In a path-breaking move, Ireland and the UK signed an agreement which creates the continent's first ever Functional Airspace Block (FAB). The FAB refers to a European scheme designed to reduce flying time of airlines and reduce fuel consumption.
The agreement has been signed three months after the European Low Fares Airline Association (ELFAA) unveiled a wide-ranging scheme designed to save €5bn, 12 million tonnes of C02 and 21 million minutes of flight delays each year.
The agreement will allow airlines to liaise with just one set of air-traffic controllers for flights over Irish and UK airspace. This will allow shorter routes to be implemented, resulting in lower fuel-burns and emissions.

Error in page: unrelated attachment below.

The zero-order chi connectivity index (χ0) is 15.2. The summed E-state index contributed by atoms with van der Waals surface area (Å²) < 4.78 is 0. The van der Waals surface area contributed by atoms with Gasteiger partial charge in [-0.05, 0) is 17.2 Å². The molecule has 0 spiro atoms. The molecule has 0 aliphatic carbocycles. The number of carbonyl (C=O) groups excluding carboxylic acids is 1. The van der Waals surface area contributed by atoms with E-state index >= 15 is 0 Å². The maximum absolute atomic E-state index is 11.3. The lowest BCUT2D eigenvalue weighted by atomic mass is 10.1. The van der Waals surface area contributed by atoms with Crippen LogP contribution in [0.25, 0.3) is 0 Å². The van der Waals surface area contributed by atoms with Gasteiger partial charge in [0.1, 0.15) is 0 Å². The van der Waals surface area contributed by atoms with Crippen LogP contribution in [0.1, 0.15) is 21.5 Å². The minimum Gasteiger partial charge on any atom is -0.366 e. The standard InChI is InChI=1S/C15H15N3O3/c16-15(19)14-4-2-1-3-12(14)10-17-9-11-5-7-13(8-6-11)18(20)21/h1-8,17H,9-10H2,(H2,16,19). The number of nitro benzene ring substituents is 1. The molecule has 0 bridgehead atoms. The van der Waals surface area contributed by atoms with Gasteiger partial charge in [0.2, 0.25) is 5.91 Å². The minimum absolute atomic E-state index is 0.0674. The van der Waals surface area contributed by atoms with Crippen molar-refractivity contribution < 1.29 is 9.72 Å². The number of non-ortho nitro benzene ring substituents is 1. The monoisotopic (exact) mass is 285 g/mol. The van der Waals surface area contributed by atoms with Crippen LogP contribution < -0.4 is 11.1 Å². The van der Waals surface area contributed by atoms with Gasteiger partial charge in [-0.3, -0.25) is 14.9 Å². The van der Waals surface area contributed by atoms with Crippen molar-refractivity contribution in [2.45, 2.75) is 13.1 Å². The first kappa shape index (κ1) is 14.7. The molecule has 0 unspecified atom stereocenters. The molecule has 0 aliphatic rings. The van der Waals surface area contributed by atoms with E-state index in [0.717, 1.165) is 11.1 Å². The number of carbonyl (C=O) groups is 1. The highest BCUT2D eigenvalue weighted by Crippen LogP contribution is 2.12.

Through the agreement, the Irish Aviation Authority (IAA) will formally co-operate with NATS, which runs the UK's air-traffic control system.
Under ELFAA's scheme, two other major FABs will come into existence in Europe - one covering western Europe and another covering the central continent.
These FABs will be part of the Single European Sky regulations.
The agreement is of particular significance for airlines flying across the Atlantic, as approximately 90 per cent of this traffic passes through Irish and UK airspace.